The following are some popular liquidity ratios:
Current Ratio = Current Assets / Current Liabilities |
The current ratio will tell you how effectively the company will be able to satisfy its financial obligations over the next 12 months. |
Operating Cash Flow Margin = Cash from operating activities / Sales Revenue. |
The operating cash flow margin represents the efficiency with which a company generates cash flow from sales and hence the quality of its profitability. |
Quick Ratio = (The Current Assets – Inventory)/Current Liabilities |
The quick ratio - also known as the acid-test ratio, compares a company's cash, marketable securities, and receivables to its liabilities. This provides insight into the company's ability to meet its current obligations. |
Cash Ratio = (Cash + Cash Equivalents) / Total Liabilities |
The cash ratio shows how much cash a company has in comparison to its total assets. |
Valuation ratios are calculations that use a company's current share price to determine whether the stock is a good investment at the time. These ratios are also known as market ratios because they look at a company's stock market desirability.
The following are some popular valuation ratios:
Price to Sales Ratio (P/S) = Market Capitalization/Total Revenue |
The P/S ratio compares a company's market capitalization to its sales over the previous year. It is a measure of the value investors get from a company's stock by reflecting how much they pay for shares per dollar of overall sales. |
Price to Earnings Ratio (P/E) = Price per share / Earnings per share |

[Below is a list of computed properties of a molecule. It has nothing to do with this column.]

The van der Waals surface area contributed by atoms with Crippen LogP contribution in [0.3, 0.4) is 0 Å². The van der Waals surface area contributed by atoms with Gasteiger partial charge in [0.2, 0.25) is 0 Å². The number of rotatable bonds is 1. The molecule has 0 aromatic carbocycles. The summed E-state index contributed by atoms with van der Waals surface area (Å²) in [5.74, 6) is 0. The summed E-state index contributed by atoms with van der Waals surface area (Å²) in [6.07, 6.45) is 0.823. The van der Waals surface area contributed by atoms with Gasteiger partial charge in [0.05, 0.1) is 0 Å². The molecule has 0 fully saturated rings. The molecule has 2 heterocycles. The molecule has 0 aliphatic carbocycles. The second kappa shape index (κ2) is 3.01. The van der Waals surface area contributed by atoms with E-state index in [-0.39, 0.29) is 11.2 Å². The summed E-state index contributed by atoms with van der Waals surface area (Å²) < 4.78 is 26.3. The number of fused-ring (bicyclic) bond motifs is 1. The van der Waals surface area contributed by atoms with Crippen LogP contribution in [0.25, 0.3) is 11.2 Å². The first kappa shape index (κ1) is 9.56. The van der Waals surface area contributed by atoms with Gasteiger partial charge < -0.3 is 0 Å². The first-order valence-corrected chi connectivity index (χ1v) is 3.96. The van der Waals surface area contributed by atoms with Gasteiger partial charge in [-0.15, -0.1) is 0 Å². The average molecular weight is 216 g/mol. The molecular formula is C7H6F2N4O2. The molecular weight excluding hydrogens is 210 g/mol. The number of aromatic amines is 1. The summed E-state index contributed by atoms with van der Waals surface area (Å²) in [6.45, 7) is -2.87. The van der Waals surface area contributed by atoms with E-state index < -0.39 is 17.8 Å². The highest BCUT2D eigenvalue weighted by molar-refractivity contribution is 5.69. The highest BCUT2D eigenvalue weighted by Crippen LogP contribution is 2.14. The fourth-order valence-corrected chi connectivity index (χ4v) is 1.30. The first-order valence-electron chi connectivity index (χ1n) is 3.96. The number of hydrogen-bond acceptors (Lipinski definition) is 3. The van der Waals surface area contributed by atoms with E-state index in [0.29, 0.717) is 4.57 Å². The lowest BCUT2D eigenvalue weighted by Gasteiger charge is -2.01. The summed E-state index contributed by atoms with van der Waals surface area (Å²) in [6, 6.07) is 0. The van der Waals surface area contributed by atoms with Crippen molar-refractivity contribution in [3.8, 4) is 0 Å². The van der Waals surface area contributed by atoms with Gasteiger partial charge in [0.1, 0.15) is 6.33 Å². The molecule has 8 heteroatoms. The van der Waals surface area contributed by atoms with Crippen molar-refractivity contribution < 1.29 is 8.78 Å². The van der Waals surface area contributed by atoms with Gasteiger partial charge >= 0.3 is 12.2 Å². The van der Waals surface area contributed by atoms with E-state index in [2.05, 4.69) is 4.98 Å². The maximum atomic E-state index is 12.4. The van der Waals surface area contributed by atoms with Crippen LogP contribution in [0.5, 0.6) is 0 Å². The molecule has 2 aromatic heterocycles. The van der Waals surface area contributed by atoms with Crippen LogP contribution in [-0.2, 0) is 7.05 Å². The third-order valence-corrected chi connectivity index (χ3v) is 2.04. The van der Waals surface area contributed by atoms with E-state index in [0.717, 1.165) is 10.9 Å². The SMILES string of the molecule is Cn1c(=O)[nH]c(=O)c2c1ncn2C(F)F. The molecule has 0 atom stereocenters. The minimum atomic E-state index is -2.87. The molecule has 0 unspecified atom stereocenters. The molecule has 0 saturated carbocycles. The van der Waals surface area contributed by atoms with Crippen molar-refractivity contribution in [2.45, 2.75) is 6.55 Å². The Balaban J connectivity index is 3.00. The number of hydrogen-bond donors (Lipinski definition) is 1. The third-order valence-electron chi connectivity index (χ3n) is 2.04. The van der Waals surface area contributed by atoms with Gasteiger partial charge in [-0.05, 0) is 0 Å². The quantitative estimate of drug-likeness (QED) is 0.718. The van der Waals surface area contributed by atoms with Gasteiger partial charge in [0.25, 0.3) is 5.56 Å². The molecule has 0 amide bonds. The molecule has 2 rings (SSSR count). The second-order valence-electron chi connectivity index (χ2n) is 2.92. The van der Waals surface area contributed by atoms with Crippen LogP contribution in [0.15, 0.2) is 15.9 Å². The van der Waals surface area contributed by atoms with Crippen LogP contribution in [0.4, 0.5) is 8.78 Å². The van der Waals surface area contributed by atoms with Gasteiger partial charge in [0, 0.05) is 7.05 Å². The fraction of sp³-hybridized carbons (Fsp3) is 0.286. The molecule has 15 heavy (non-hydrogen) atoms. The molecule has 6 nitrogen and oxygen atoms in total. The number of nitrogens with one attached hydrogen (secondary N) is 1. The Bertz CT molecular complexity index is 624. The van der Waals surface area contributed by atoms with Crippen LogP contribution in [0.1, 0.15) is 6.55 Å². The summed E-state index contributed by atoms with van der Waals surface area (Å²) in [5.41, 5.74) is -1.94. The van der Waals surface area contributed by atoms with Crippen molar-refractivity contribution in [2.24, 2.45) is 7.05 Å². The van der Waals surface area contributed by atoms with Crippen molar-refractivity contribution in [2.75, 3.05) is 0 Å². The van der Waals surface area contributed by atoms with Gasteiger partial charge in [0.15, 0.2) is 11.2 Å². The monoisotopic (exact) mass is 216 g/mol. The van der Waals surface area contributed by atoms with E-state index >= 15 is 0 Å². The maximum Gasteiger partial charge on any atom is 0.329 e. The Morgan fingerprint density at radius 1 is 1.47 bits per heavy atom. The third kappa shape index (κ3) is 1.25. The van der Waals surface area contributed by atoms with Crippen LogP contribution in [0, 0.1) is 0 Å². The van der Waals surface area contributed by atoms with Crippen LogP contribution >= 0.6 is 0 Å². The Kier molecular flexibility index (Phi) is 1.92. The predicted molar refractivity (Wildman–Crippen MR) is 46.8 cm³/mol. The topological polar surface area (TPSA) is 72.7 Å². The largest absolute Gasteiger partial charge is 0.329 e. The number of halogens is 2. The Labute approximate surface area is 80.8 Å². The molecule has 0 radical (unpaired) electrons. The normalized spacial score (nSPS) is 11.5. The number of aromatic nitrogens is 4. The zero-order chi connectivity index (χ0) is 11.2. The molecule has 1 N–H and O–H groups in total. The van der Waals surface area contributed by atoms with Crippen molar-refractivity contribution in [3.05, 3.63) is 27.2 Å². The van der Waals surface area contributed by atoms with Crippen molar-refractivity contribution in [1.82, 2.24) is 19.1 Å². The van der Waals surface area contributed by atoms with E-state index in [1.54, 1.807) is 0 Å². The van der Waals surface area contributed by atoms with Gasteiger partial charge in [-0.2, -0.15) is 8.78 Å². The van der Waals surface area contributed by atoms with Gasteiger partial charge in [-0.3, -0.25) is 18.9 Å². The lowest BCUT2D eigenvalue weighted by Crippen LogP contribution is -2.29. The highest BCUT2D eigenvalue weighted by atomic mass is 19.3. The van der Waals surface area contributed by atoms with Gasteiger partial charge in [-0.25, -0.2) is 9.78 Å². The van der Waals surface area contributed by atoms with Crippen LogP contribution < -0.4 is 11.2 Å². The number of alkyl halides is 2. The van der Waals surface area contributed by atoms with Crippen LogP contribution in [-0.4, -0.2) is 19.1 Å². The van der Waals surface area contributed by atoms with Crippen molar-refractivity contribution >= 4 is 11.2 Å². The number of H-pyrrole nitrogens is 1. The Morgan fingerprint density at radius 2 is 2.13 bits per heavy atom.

One of the most widely used financial statistics among investors to judge whether a firm is undervalued or overvalued is the price-to-earnings ratio (P/E). The ratio shows how much the market is ready to pay for a stock now based on its previous or projected earnings. |
PEG Ratio = Price to Earnings / Growth Rate |
The PEG ratio - it is a valuation metric that calculates the relative trade-off between a company's stock price, earnings per share, and predicted growth. It enables comparing high-growth companies with a high P/E ratio to established companies with a lower P/E ratio easier. As a result, it is a more accurate measure of the stock's underlying value. |
Price/Cash Flow (P/CF) = Share Price / Operating Cash Flow per Share |
This ratio compares the Price of a company's stock to the amount of cash it generates. The P/CF ratio has the advantage of being difficult to manipulate for a business. While accounting methods can modify Revenue and earnings, cash flow is relatively impervious to such changes. |
Activity ratios show how efficient a company's operations are. To put it another way, you can evaluate how well the company uses its resources, such as accessible assets, to generate Revenue.
The following are some examples of activity ratios:
Total asset turnover = Net Sales / Average Total Assets |
The efficiency with which a corporation uses its assets to produce sales is measured by fixed asset turnover. |
Inventory turnover = Net Sales / Average Inventory at Selling Price. |
This ratio might reveal how effectively a corporation manages its inventory. A high ratio indicates either high sales or little inventories. |
Fixed asset turnover = Net Sales / Average Fixed Assets. |
The efficiency with which a corporation generates sales from its fixed assets - property, plant, and equipment – is measured by fixed asset turnover. |
Receivables turnover = Net Sales / Average accounts receivable |
The turnover of receivables measures how quickly net sales are converted into cash. |
Payables turnover = Total supply purchase / Average Accounts Payable. |
The accounts payable turnover ratio is the short-term liquidity indicator, and it displays the number of times a company's accounts payable are paid off in a given period. |
Also Read: 5 Financial Ratios Every Investor Should Know